“For them to vote unanimously on it was mind-blowing to me,” Alexander said. “My birthday’s this Saturday, and this is the best birthday present I could have gotten.”
But Torrisi said while the Commonwealth Dispensary Association has yet to take a formal position on the decision, he has concerns about its long-term implications for marijuana stores. He compared it to online retail giant Amazon lowering prices and creating convenience for consumers – but forcing large brick and mortar retailers like Sears and Borders into bankruptcy.
Torrisi said a delivery company could offer lower prices without the expense of a physical store and could draw customers who are looking for convenience and quick delivery. It could also cost the industry jobs and reduce tax revenue for municipalities, if fewer stores open up and one warehouse can deliver to multiple communities. This would most hurt standalone retailers, since companies that both grow and sell marijuana could still sell their products wholesale to delivery companies.
“This could turn the whole marketplace on its head in a few years,” Torrisi said. “In today’s environment, people are less and less likely to go to a retail brick and mortar when they can get something delivered to their house.”
Not all retailers oppose the idea. Amanda Rositano, president of NETA, one of the state’s largest cannabis retailers, said NETA had been talking with delivery companies about partnerships but had been unable to find a workable business model, since customers would not accept a major price markup to pay for delivery. “It was becoming abundantly clear there was not a sustainable way for those organizations to stay in business with this model,” Rositano said.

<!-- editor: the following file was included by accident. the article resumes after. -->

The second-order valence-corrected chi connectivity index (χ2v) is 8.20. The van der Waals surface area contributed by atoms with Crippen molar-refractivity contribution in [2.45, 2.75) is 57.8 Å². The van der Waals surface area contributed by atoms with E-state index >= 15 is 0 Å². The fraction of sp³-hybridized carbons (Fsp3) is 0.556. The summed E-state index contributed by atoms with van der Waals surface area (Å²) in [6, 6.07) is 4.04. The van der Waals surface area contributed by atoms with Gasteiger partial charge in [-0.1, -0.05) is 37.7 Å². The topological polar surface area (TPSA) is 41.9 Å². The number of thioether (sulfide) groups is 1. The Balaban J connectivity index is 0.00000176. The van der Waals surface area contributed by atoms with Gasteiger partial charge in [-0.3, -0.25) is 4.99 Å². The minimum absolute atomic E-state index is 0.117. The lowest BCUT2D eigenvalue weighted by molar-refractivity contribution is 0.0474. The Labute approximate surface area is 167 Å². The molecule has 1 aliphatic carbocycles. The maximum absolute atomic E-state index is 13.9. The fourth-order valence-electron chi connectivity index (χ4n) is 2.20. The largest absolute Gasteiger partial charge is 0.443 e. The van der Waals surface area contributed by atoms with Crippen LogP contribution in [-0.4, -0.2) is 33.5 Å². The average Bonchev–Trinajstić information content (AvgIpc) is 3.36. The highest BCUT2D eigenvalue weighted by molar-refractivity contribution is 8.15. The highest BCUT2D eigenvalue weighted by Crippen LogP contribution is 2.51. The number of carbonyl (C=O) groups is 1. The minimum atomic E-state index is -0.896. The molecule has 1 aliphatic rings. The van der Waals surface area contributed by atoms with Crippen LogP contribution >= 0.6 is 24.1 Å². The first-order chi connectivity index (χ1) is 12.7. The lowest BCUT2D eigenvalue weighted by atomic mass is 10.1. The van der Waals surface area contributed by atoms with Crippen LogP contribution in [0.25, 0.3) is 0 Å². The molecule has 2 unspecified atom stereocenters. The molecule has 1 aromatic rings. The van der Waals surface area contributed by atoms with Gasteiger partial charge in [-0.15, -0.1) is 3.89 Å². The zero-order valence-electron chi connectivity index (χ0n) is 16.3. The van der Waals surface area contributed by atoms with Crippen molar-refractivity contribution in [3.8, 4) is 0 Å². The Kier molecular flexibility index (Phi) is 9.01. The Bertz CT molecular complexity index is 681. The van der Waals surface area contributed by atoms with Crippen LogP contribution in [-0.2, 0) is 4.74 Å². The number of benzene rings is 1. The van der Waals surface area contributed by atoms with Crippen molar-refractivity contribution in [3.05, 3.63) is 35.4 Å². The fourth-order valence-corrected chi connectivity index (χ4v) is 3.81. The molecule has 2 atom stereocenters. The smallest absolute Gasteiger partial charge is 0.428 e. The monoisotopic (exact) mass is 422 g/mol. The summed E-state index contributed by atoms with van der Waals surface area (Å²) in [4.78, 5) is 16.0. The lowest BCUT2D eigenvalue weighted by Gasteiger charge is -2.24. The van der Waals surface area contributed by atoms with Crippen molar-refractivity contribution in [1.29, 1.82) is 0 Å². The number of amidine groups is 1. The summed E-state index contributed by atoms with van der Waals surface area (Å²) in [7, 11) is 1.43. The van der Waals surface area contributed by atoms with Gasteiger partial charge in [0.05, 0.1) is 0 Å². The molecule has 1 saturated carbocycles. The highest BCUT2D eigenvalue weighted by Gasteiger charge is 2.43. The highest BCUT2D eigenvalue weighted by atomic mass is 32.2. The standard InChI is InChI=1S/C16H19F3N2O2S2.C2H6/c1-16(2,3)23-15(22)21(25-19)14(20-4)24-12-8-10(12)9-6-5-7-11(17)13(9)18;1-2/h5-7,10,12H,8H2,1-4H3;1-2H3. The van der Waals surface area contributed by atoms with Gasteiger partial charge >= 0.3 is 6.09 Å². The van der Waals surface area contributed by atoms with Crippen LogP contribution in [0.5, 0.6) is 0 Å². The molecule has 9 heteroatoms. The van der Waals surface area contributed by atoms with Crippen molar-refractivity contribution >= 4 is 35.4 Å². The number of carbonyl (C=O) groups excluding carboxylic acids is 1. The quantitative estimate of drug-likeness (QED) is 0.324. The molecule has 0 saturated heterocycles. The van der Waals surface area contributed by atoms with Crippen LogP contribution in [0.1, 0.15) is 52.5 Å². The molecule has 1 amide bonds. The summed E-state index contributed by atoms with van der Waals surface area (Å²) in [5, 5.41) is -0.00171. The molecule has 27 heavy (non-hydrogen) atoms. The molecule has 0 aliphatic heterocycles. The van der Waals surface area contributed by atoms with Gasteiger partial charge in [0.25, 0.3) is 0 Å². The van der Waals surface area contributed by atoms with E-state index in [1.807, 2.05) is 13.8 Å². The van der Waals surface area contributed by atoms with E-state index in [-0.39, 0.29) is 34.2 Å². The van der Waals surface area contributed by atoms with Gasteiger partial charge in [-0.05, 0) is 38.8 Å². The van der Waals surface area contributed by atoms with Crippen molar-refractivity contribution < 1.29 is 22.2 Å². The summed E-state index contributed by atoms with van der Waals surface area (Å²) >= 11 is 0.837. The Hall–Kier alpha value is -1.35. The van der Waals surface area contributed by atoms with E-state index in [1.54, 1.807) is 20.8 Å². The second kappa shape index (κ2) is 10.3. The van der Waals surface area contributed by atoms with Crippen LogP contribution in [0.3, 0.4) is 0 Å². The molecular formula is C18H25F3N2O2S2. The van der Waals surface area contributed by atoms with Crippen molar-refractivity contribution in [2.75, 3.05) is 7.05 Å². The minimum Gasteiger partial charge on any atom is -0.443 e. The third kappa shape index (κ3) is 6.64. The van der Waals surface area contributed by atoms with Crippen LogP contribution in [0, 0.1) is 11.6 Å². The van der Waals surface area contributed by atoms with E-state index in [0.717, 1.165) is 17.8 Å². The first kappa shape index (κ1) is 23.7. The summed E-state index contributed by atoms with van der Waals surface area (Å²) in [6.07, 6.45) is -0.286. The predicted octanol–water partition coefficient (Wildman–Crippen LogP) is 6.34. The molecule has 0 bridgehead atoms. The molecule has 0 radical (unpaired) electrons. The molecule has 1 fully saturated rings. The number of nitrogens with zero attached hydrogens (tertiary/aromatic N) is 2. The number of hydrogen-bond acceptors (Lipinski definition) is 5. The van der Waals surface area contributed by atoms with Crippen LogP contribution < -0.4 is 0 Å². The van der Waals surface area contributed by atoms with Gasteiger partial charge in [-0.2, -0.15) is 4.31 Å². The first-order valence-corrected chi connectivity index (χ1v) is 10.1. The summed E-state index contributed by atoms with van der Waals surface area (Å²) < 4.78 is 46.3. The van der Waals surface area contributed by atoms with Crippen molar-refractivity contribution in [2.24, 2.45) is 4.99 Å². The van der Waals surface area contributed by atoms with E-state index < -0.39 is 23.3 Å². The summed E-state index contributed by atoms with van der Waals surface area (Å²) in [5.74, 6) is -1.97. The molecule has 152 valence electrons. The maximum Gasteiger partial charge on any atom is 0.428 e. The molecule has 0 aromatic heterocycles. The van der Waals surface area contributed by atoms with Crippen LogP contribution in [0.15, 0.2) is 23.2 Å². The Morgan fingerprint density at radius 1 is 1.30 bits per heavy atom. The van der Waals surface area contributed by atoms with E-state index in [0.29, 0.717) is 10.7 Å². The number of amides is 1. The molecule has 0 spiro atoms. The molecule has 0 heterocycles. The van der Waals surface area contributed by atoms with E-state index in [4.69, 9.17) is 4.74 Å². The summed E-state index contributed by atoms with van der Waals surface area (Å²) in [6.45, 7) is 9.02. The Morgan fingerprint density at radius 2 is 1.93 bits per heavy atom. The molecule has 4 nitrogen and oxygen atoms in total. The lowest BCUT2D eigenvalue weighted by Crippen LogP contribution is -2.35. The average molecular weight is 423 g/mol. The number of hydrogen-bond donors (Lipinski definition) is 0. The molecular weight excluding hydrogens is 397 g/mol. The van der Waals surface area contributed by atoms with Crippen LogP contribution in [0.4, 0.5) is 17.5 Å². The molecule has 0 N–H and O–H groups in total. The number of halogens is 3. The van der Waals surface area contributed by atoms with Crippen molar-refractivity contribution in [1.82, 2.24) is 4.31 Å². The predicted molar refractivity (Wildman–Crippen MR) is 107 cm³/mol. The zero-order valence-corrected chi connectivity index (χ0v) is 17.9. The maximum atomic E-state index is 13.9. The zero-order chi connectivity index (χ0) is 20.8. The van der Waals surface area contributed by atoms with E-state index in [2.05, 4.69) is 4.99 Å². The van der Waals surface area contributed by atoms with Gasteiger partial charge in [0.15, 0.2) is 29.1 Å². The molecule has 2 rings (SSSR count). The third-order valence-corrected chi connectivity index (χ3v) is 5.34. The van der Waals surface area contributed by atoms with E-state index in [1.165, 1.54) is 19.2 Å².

Rositano said NETA, which also grows marijuana, could sell its products to a delivery company either retail or wholesale. She came to support the wholesale model because she believes it will let more social equity entrepreneurs enter the business and be successful. “What we don’t want as a business is to enter an agreement with a company and that company to shut down because they can’t stay in business,” Rositano said.
The new rules are not yet a done deal. The Cannabis Control Commission still has to write, review, and vote on the final regulations, and many key details must still be worked out.
For example, if a delivery company is now classified as a retailer, it may no longer be able to apply for a license in any municipality that reached its cap on how many retailers it will host. Regulators are also expected to consider whether to limit the size of delivery companies’ warehouses.Chris Fevry, president of the Massachusetts Cannabis Association for Delivery, said the association believes delivery companies should not be classified as retailers because they do not have the same impacts on a community as a store that is open to customers.
Asked about the impact on physical stores, Fevry acknowledged that there will be more competition. But he believes there will still be interest in cannabis stores, just like people go to liquor stores. “Delivery is just addressing a different segment of the market that retailers are simply not doing,” Fevry said